Posted by: Mark Buehner at March 28, 2003 02:33 PM

These are elected officials who can be ousted next election should the people so choose.

What I would look at is precedence for this ruling, then proceed.

Posted by: Elizabeth at March 28, 2003 02:42 PM

Back up the truck...the Ninth Circuit decision concerns public roadways in California, not the public square, per se.

Many, if not all, town squares fly the American flag and well as a state, city and/or county flag. City and county vehicles display an American flag...the designation of "An All-American City" is displayed with pride by most communities and mayors.

Also many public spaces are required to fly the flag: post offices, schools, state, federal office buildings, court houses (even the 9Th) etc.

Would this bone-headed mayor make a grieving family remove a banner bearing a gold Service Star? Of course not.

It's PC bullshit.

Posted by: feste at March 28, 2003 03:05 PM

After a re-read, I'm beginning to revert to my original "content-based" argument: The vote was directed specifically at and banned the ribbons, in response to a complaint.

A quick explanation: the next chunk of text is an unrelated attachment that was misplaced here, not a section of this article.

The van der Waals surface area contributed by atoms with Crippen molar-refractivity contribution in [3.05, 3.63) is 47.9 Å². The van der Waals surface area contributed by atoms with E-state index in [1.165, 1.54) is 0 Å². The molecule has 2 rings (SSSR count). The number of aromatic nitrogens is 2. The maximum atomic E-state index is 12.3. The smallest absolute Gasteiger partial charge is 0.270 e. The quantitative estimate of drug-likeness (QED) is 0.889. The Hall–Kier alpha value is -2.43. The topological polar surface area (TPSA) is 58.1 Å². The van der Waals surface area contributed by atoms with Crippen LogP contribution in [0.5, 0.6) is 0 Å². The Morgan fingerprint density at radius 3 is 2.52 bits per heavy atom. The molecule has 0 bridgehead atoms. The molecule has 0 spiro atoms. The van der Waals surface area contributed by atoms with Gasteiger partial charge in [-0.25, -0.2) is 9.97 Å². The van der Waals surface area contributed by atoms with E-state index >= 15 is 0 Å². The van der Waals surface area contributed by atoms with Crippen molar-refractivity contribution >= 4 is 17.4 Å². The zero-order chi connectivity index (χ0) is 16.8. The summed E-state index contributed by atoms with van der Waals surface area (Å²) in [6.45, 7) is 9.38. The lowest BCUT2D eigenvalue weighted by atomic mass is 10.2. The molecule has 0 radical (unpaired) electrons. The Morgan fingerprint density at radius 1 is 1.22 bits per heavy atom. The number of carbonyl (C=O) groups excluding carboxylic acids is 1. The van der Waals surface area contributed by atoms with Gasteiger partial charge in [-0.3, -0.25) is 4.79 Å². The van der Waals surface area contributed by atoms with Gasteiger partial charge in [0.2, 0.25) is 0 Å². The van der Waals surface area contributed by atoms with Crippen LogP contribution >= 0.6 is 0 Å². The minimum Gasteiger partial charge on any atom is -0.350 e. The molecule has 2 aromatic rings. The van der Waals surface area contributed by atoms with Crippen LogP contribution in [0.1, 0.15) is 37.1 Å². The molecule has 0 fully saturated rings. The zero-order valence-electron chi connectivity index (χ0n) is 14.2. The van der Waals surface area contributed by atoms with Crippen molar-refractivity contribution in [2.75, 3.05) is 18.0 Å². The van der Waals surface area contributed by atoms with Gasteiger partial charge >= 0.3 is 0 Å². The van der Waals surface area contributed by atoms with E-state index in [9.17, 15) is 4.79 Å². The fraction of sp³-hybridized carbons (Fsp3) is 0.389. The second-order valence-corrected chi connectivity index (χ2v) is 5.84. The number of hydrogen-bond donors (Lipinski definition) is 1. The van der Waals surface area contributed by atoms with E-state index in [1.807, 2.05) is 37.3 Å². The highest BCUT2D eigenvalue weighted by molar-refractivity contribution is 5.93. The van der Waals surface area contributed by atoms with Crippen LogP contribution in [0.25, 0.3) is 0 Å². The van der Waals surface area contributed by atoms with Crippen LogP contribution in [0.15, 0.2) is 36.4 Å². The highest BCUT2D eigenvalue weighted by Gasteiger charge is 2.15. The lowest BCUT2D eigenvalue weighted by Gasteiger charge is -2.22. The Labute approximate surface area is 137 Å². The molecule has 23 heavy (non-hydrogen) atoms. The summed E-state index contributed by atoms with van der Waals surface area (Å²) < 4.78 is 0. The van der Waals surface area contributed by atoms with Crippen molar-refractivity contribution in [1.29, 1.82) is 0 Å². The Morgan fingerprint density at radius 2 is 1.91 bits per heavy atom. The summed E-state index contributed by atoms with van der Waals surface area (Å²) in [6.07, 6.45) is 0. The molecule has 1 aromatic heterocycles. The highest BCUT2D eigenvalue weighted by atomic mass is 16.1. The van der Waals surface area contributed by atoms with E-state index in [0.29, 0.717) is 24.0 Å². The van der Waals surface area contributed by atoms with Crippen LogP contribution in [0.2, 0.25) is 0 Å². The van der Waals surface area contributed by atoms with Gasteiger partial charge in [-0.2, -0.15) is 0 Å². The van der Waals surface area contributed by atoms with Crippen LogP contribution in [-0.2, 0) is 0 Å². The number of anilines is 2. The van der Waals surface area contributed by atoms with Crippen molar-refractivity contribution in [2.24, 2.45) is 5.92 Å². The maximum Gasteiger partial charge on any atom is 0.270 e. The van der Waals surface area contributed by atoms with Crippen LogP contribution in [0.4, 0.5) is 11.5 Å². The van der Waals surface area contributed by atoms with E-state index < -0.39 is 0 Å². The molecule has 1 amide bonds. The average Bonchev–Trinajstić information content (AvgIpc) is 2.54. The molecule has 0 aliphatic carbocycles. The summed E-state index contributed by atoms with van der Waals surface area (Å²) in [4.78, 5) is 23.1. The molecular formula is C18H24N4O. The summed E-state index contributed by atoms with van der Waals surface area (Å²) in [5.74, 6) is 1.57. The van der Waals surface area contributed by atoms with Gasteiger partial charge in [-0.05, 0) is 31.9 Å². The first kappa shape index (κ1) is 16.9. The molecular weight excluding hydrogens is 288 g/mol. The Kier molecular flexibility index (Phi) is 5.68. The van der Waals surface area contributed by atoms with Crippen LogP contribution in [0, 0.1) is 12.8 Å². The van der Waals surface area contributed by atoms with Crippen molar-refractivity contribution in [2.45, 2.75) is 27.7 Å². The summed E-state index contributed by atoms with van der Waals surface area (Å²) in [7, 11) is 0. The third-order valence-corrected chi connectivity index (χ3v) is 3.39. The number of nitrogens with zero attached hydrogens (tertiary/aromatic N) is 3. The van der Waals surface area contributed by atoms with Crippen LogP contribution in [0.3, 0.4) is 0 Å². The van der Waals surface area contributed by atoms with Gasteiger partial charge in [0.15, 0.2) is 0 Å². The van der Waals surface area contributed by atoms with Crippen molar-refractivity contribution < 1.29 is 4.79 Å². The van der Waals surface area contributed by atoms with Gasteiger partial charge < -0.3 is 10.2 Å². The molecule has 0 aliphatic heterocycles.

There's nothing indicating that there is a general ordinance prohibiting all displays, regardless of content, anywhere on city grounds. Consequently, it's *not* neutral.

Posted by: Dale Price at March 28, 2003 04:31 PM

Ok..while this is going on, people are more than willing to run around tying ribbon around old oak trees ala Tony Orlando.
However, when it's all over...will the same group of people run around cleaning it up?
I don't think so.
Taxpayers will be footing the clean up bill.
If it's government property, the government has every right to say "no".
If the government represents everyone, then it's better to take a neutral stand. Not everyone wants yellow ribbons tied to everything.